Hell of a piece of kit, brilliant to operate, it could have been better setup on the Tiltrotator front, but what a Mulching head, and the feeling of using one where the power in reality hardly ever dips.

 

Delivered it’s intended project absolutely brilliantly, no real issues, and could have gone on to do so much more, but that’s a chapter closed in a few good people’s lives.

 

I was lucky enough to get to operate it, got it through the demo for Network Rail and worked alongside Callum on it.

 

Nobody’s ever revisited the concept, but take it from me, it works and in the correct application they are absolutely incredible.

 

 

Eddie.

 

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A Menzi pretty much defeated by a straightforward wet clay field, my LGP Kubota could work on that a week and not put a rut in it.

Horses for courses and Instagram ain’t real world!

 

Forestry lads will laugh and say crack on until the ruts are up to your waist, it doesn’t work like that on third party landowners arable ground involving land agents in new Discovery’s and red trousers!🤦‍♂️

 

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So this was your long reach then? I was carting the chip away. Callum ran my 461 over! 9

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Back in the GC days.

 

Yes that would have been me on the Liebherr with extension arm and felling head, with almost certainly Bob loading the Bandit with the Kubota and nightmare of a grab setup.

 

It was red hot weather, we watched them silage at that Dairy Farm, a few weeks later the place looked like a desert and the poor guy had to open the clamp and use it as feed.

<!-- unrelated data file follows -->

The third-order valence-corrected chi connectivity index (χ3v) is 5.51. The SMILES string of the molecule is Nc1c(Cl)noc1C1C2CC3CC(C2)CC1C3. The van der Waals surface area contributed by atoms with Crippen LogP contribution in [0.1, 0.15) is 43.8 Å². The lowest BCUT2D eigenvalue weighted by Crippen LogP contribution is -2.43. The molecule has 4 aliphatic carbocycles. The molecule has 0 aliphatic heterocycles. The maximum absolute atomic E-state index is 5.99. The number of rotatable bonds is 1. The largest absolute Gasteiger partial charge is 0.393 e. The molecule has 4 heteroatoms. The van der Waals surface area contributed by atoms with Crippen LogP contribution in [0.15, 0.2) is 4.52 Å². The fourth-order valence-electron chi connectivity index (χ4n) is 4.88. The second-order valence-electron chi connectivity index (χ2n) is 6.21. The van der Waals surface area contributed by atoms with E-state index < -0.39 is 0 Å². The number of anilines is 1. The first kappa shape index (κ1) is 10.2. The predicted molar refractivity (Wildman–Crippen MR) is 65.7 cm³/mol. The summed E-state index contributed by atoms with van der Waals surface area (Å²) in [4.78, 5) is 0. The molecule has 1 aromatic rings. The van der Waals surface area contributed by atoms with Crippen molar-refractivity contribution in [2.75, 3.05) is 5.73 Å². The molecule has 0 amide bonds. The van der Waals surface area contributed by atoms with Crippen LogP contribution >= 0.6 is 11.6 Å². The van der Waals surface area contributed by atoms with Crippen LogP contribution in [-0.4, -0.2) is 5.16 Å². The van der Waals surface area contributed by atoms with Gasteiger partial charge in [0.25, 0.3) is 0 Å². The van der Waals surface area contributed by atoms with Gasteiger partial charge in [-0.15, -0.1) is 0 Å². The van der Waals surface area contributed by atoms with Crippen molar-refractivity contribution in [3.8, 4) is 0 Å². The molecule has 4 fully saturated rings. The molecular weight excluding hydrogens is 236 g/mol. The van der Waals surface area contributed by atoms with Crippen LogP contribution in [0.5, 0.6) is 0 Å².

Callum was with GC then, he does a fair bit for me when I have something on, I’ll have to remind him of that!

 

 

Eddie.

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On 29/03/2022 at 15:16, LGP Eddie said:

The machines load chart will tell you what you can and can’t fit.

 

No point having a shear if you’re off the chart full reach over the side in weight terms before you’ve even started.

 

Eddie.

That said and without seeing one is a 2.7t machine peeing into the wind then? 

 

I'm running a 1.8t machine and have 2 options :

 

Move up to the 2.7t and shear and flail etc

 

or keep the 1.8 and buy something 3-6t instead but need to tractor low loader about 

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15 minutes ago, swinny said:

That said and without seeing one is a 2.7t machine peeing into the wind then? 

 

I'm running a 1.8t machine and have 2 options :

 

Move up to the 2.7t and shear and flail etc